TUTEUR v. CROSLEY-CORCORAN | Civil Action No. 13-cv-10159 MBB | D. Mass. May 1, 2013 | The Cyberlaw Clinic filed this amicus curiae brief (pdf) on behalf of the Electronic Frontier Foundation and the Digital Media Law Project, asking the United States District Court for the District of Massachusetts to join other courts that have addressed the issue and confirm that that copyright owners must consider whether a use is fair before sending a Digital Millennium Copyright Act takedown notice pursuant to Section 512(c) of the Copyright Act. The case concerns a Section 512(f) misrepresentation claim asserted by a plaintiff who alleged that defendant’s 512(c) notice was improper, because plaintiff’s use of defendant’s photograph constituted fair use. The Court issued an order to show cause, suggesting that it might read Section 512(f) very narrowly and require only that those sending takedown notices represent that they own the content at issue. EFF and DMLP expressed concerns that this view of Section 512(f) might undermine its effectiveness in serving to balance users’ rights against those of content owners in the DMCA’s takedown regime. This concern is particularly apparent in cases involving critical speech, where – absent an effective mechanism to challenge wrongful takedowns under Section 512(f) – Section 512(c) may be used improperly to silence a speaker with whom a copyright owner disagrees.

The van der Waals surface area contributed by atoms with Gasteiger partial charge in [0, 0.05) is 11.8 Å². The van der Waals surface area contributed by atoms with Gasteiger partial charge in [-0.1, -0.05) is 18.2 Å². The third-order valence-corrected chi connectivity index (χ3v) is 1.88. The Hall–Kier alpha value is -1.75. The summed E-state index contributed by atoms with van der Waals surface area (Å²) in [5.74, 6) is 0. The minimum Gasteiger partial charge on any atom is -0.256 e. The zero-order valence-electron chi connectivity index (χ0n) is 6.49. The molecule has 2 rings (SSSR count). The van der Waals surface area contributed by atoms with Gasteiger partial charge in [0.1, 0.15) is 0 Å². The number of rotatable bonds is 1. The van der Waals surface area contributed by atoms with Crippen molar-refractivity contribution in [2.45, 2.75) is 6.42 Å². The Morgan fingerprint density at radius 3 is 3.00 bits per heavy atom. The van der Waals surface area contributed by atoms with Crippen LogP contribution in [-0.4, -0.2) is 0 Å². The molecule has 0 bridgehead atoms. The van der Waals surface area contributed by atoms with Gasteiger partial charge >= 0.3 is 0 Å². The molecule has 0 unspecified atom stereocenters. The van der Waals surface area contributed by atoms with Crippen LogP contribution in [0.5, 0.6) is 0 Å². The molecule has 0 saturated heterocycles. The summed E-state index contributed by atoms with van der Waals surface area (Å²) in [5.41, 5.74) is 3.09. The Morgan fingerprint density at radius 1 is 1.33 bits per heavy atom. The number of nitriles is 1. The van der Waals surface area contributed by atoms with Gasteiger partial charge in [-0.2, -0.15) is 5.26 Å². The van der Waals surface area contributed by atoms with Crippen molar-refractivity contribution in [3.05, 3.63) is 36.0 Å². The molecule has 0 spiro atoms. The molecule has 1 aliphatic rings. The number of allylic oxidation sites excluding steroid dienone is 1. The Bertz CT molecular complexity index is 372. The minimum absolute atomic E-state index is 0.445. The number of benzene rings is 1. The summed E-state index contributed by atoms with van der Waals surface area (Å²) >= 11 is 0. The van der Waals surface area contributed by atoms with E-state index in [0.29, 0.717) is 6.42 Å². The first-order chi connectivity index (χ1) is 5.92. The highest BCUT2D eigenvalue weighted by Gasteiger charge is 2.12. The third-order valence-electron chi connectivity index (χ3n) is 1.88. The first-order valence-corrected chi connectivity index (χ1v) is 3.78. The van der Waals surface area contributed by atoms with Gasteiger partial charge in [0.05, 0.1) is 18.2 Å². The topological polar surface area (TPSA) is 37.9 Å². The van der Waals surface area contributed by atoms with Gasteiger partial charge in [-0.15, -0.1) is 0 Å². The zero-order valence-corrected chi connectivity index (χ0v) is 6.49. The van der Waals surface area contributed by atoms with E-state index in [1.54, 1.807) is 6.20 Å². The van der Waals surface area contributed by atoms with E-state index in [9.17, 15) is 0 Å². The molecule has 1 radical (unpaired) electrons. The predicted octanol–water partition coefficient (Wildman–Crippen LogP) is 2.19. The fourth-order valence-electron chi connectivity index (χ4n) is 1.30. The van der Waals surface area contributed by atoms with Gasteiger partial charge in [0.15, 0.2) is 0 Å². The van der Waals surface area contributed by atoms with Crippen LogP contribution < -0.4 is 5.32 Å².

Check out the @cyberlawclinic's own @NCPtarmigan and our friend and collaborator Finale Doshi-Velez from @hseas, writing in the @washingtonpost about artificial intelligence and accountability washingtonpost.com/outlook/ai…
Check out the newly-redesigned website from @EdDebtJustice, featuring valuable resources about the Project on Predatory Student Lending and its litigation and advocacy efforts predatorystudentlending.org
Haven't gotten enough of #FairUseWeek? Neither have we. Keep the fair use fun rolling with the Cyberlaw Guide to Protest Art: Copyright Part 2 - Fair Use medium.com/@cyberlawclini… pic.twitter.com/qRLBmJ1Vv4
Are you an activist artist? Wondering whether you can use someone else’s trademark in your work? The Cyberlaw Guide to Protest Art can help! #ArtLawActivism medium.com/@cyberlawclini… pic.twitter.com/84eZOmFr3D